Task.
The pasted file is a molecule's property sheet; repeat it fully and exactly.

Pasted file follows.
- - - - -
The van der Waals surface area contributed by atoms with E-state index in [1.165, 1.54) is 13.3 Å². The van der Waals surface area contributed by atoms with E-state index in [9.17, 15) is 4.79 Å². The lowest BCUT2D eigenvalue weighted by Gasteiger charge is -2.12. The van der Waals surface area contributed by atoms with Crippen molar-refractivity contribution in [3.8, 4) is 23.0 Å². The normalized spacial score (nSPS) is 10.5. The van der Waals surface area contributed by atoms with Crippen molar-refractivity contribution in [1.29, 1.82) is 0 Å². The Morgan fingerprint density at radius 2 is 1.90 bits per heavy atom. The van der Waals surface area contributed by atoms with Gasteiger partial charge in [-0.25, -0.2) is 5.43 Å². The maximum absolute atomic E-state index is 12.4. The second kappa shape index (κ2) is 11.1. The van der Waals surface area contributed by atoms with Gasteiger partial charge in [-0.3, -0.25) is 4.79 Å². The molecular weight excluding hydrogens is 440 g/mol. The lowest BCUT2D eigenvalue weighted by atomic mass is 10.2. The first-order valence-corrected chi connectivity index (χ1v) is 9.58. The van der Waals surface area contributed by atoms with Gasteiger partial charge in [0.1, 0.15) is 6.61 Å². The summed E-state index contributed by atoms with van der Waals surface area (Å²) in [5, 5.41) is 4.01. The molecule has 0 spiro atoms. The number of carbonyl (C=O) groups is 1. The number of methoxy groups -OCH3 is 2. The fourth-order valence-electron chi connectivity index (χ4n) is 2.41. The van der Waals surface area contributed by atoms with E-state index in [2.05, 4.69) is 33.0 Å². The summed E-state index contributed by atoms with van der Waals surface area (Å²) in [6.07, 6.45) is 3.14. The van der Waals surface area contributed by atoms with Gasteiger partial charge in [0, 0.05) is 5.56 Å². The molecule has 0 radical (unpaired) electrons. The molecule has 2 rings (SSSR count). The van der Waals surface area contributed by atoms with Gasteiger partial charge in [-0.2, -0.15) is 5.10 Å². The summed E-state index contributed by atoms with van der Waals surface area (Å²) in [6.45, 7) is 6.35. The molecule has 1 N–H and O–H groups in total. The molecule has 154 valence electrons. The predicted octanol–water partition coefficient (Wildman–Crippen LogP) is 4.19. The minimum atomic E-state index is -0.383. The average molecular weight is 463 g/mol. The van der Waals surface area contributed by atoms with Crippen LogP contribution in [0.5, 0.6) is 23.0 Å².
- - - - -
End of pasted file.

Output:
The van der Waals surface area contributed by atoms with E-state index in [1.165, 1.54) is 13.3 Å². The van der Waals surface area contributed by atoms with E-state index in [9.17, 15) is 4.79 Å². The lowest BCUT2D eigenvalue weighted by Gasteiger charge is -2.12. The van der Waals surface area contributed by atoms with Crippen molar-refractivity contribution in [3.8, 4) is 23.0 Å². The normalized spacial score (nSPS) is 10.5. The van der Waals surface area contributed by atoms with Crippen molar-refractivity contribution in [1.29, 1.82) is 0 Å². The Morgan fingerprint density at radius 2 is 1.90 bits per heavy atom. The van der Waals surface area contributed by atoms with Gasteiger partial charge in [-0.25, -0.2) is 5.43 Å². The maximum absolute atomic E-state index is 12.4. The second kappa shape index (κ2) is 11.1. The van der Waals surface area contributed by atoms with Gasteiger partial charge in [-0.3, -0.25) is 4.79 Å². The molecular weight excluding hydrogens is 440 g/mol. The lowest BCUT2D eigenvalue weighted by atomic mass is 10.2. The first-order valence-corrected chi connectivity index (χ1v) is 9.58. The van der Waals surface area contributed by atoms with Gasteiger partial charge in [0.1, 0.15) is 6.61 Å². The summed E-state index contributed by atoms with van der Waals surface area (Å²) in [5, 5.41) is 4.01. The molecule has 0 spiro atoms. The number of carbonyl (C=O) groups is 1. The number of methoxy groups -OCH3 is 2. The fourth-order valence-electron chi connectivity index (χ4n) is 2.41. The van der Waals surface area contributed by atoms with E-state index in [2.05, 4.69) is 33.0 Å². The summed E-state index contributed by atoms with van der Waals surface area (Å²) in [6.07, 6.45) is 3.14. The van der Waals surface area contributed by atoms with Gasteiger partial charge in [0, 0.05) is 5.56 Å². The molecule has 0 radical (unpaired) electrons. The molecule has 2 rings (SSSR count). The van der Waals surface area contributed by atoms with Gasteiger partial charge in [-0.2, -0.15) is 5.10 Å². The summed E-state index contributed by atoms with van der Waals surface area (Å²) in [6.45, 7) is 6.35. The molecule has 1 N–H and O–H groups in total. The molecule has 154 valence electrons. The predicted octanol–water partition coefficient (Wildman–Crippen LogP) is 4.19. The minimum atomic E-state index is -0.383. The average molecular weight is 463 g/mol. The van der Waals surface area contributed by atoms with Crippen LogP contribution in [0.5, 0.6) is 23.0 Å².